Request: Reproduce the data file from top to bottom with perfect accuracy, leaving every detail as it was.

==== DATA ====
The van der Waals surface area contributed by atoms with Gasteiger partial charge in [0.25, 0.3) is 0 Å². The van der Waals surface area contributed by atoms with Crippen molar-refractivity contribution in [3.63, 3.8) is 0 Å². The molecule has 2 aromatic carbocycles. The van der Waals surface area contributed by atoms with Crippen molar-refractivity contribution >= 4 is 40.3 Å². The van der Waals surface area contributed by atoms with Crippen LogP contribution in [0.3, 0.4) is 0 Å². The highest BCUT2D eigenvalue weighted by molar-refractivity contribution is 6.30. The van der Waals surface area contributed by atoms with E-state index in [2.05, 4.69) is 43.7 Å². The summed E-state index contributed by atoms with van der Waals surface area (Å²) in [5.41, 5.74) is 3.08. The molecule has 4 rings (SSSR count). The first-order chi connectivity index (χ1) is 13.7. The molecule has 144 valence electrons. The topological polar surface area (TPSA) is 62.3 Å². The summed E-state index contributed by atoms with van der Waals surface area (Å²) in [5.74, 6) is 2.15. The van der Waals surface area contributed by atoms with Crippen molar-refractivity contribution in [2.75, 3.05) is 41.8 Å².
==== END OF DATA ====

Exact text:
The van der Waals surface area contributed by atoms with Gasteiger partial charge in [0.25, 0.3) is 0 Å². The van der Waals surface area contributed by atoms with Crippen molar-refractivity contribution in [3.63, 3.8) is 0 Å². The molecule has 2 aromatic carbocycles. The van der Waals surface area contributed by atoms with Crippen molar-refractivity contribution >= 4 is 40.3 Å². The van der Waals surface area contributed by atoms with Crippen LogP contribution in [0.3, 0.4) is 0 Å². The highest BCUT2D eigenvalue weighted by molar-refractivity contribution is 6.30. The van der Waals surface area contributed by atoms with E-state index in [2.05, 4.69) is 43.7 Å². The summed E-state index contributed by atoms with van der Waals surface area (Å²) in [5.41, 5.74) is 3.08. The molecule has 4 rings (SSSR count). The first-order chi connectivity index (χ1) is 13.7. The molecule has 144 valence electrons. The topological polar surface area (TPSA) is 62.3 Å². The summed E-state index contributed by atoms with van der Waals surface area (Å²) in [5.74, 6) is 2.15. The van der Waals surface area contributed by atoms with Crippen molar-refractivity contribution in [2.75, 3.05) is 41.8 Å².